By Brandon Lowrey
LOS ANGELES (Reuters) - The Catholic Church is withholding documents that could shed more light on sexual abuse by priests, a victims' group said on Friday, a day after the Los Angeles archdiocese released 12,000 pages of files on clergy accused of molesting children.
Representatives for the Survivors Network of Those Abused by Priests, or SNAP, also said they were not content with the punishments of two top clergymen linked to efforts to conceal the abuse from authorities, calling the move "window dressing."
After years of legal battles, the archdiocese made public 124 personnel files on Thursday that were part of a 2007 civil court settlement with more than 500 child sex abuse victims in the biggest such agreement of its kind in the country.
Victims' groups said they believed that the archdiocese was still sitting on more files that could implicate priests and other officials.
"We are woefully disappointed at the documents we have seen coming from the Archdiocese of Los Angeles," said Joelle Casteix, a volunteer regional director of SNAP.
Activists said some of the documents released also appeared to be incomplete.
"I can't believe that's all there is," SNAP member Manuel Vega said, adding that he would like to see Church officials cooperate fully with local and federal prosecutors.
An archdiocese spokesman deferred comment to the organization's attorney, who did not immediately return a call from Reuters.
On Thursday, Archbishop Jose Gomez said he had stripped his predecessor, Cardinal Roger Mahony, of all public and administrative duties. Mahony's former top aide, Thomas Curry, stepped down as bishop of Santa Barbara.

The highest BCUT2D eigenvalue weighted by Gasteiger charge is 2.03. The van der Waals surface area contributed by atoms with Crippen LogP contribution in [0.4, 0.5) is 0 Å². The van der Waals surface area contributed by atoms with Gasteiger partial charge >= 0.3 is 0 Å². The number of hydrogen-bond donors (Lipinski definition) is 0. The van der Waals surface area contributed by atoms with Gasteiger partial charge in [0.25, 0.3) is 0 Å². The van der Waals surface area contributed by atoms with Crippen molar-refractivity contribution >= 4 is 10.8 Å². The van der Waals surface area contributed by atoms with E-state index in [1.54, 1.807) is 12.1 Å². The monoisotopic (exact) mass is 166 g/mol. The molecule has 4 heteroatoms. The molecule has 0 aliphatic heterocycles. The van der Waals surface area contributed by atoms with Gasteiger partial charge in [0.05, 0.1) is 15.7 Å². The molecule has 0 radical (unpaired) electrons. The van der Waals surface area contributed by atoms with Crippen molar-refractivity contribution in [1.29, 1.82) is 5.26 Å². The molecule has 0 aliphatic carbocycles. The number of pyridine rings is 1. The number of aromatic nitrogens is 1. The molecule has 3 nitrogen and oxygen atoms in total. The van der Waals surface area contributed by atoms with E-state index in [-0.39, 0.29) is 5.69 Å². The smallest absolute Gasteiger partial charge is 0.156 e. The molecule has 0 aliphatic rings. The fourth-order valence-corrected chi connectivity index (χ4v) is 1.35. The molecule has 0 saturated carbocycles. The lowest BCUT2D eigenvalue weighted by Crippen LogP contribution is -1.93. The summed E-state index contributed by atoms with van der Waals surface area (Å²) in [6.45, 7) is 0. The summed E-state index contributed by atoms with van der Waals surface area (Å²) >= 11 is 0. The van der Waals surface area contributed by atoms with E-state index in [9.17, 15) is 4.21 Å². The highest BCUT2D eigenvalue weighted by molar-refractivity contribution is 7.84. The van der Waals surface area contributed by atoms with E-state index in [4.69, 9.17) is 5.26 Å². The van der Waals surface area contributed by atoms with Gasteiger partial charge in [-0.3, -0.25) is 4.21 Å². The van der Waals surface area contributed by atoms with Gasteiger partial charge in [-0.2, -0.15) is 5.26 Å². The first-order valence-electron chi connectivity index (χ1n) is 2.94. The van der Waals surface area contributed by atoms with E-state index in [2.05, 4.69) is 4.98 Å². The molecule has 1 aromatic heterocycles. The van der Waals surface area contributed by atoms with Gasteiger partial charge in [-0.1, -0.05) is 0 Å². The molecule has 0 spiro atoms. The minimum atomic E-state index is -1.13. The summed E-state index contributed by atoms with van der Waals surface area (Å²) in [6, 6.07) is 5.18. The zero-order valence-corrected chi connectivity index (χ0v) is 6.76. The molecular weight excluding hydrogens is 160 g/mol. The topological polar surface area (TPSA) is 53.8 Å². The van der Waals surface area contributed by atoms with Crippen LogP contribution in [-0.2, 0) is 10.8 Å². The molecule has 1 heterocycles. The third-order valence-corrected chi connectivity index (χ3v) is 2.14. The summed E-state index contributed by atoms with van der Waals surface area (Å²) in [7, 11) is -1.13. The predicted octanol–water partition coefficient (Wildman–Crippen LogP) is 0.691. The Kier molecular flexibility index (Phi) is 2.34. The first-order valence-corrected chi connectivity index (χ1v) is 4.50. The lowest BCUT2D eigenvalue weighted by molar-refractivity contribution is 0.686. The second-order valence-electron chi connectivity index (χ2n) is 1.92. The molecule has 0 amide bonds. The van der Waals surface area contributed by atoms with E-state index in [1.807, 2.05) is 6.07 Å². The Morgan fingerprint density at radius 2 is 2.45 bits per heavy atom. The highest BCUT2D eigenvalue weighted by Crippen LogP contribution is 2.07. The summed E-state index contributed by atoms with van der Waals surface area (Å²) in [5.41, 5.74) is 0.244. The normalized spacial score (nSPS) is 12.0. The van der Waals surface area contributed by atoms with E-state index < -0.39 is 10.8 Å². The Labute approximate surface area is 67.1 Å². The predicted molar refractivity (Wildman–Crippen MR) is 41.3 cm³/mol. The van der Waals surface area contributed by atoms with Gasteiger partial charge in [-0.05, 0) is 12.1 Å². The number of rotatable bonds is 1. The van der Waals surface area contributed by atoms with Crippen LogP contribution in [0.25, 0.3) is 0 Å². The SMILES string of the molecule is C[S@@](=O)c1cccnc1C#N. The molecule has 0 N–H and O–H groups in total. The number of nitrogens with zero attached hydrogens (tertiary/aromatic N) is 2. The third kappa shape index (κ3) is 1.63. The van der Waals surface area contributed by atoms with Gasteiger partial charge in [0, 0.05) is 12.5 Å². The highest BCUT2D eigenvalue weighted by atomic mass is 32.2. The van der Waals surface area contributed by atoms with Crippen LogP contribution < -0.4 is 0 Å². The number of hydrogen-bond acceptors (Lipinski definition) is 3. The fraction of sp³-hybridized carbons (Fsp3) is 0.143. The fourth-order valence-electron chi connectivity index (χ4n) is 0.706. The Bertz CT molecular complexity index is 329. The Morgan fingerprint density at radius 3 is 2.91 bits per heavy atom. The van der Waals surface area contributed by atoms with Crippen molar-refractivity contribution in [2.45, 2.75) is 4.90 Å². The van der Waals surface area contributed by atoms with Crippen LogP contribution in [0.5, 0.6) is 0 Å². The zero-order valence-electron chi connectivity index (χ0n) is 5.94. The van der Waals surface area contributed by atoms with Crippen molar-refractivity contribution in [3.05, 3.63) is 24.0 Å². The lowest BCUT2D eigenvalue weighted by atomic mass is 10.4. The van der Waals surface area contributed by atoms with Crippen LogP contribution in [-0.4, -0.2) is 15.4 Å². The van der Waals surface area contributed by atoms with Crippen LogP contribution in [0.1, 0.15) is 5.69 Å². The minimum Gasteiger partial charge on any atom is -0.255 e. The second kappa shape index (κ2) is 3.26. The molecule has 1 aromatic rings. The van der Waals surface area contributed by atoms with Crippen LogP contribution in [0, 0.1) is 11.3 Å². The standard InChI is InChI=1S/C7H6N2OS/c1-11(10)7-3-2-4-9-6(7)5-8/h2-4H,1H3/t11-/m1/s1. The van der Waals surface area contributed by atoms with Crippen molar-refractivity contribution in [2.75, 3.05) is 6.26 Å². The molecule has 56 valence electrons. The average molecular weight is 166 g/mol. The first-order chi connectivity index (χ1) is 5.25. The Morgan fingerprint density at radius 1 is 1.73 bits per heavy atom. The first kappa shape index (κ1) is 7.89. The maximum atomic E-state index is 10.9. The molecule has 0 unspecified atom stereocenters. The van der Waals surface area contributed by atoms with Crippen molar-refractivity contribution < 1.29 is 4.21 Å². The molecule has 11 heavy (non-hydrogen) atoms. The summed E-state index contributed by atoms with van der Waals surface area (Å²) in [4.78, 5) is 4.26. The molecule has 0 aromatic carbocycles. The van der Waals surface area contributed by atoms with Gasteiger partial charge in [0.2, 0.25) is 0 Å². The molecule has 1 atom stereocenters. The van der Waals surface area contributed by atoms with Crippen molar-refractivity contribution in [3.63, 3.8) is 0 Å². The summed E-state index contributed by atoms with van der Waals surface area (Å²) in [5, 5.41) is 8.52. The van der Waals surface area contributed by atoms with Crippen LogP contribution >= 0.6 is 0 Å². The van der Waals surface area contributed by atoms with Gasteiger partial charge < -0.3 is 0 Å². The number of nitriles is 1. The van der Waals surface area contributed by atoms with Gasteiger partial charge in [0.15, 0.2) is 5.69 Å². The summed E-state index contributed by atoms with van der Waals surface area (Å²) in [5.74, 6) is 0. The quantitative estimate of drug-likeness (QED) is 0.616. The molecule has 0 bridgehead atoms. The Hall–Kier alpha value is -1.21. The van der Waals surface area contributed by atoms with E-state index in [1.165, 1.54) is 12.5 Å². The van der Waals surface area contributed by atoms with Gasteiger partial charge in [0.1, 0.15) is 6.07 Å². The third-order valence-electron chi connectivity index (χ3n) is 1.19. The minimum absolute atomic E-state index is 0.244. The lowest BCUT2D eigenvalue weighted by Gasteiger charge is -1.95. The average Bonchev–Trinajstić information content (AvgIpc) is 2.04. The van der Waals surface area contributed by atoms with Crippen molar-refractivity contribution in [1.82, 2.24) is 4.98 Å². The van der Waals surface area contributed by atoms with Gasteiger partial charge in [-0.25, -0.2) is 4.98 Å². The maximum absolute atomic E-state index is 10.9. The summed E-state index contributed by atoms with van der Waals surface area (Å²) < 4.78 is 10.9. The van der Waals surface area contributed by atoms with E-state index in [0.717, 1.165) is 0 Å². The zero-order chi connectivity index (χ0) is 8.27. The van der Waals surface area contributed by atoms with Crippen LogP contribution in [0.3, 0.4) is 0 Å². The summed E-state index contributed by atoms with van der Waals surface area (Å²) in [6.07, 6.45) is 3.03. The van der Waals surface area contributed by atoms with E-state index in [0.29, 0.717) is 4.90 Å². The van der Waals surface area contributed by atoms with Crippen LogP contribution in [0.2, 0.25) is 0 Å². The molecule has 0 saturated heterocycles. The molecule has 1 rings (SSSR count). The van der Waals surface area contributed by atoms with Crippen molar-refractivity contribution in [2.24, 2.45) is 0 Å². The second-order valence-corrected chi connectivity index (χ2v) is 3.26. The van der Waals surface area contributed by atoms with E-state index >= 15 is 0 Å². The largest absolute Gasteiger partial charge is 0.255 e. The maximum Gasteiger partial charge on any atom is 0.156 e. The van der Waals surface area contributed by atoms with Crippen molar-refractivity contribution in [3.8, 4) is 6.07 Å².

"I find these files to be brutal and painful reading. The behavior described in these files is terribly sad and evil," Gomez said in a statement released by the country's largest Catholic archdiocese.
Thursday's release of 12,000 pages of files came more than a week after Church records relating to 14 priests were unsealed as part of a separate civil suit, showing that Church officials plotted to conceal the molestation from police as late as 1987.
Those earlier documents showed that Mahony, 76, and Curry, 70, both worked to send priests accused of abuse out of state to shield them from law enforcement scrutiny in the 1980s.
Among the documents released on Thursday was the personnel file of Father Jose Ugarte, which contains a 1993 letter to an archdiocese official from a man who wrote that Ugarte began sexually abusing him 10 years earlier, when he was 17.
A document in the file says that in 1994, then-Archbishop Mahony and Ugarte reached an agreement requiring the Spanish priest to "leave the United States and take up permanent residence in Spain" and not to return without the express consent of the archbishop of Los Angeles for seven years. The final outcome in that case was not immediately clear.
Los Angeles prosecutors have said they will review and evaluate the documents. The batch of 124 personnel files includes 82 that have information on allegations of sexual abuse, according to the archdiocese.
The Los Angeles Archdiocese, which serves 4 million Catholics, reached a $660 million civil settlement in 2007 with more than 500 victims of child molestation in the biggest such agreement of its kind in the country, and Mahony at the time called the abuse "a terrible sin and crime."
(Reporting by Brandon Lowrey and Dan Whitcomb Editing by Cynthia Johnston and Eric Beech)
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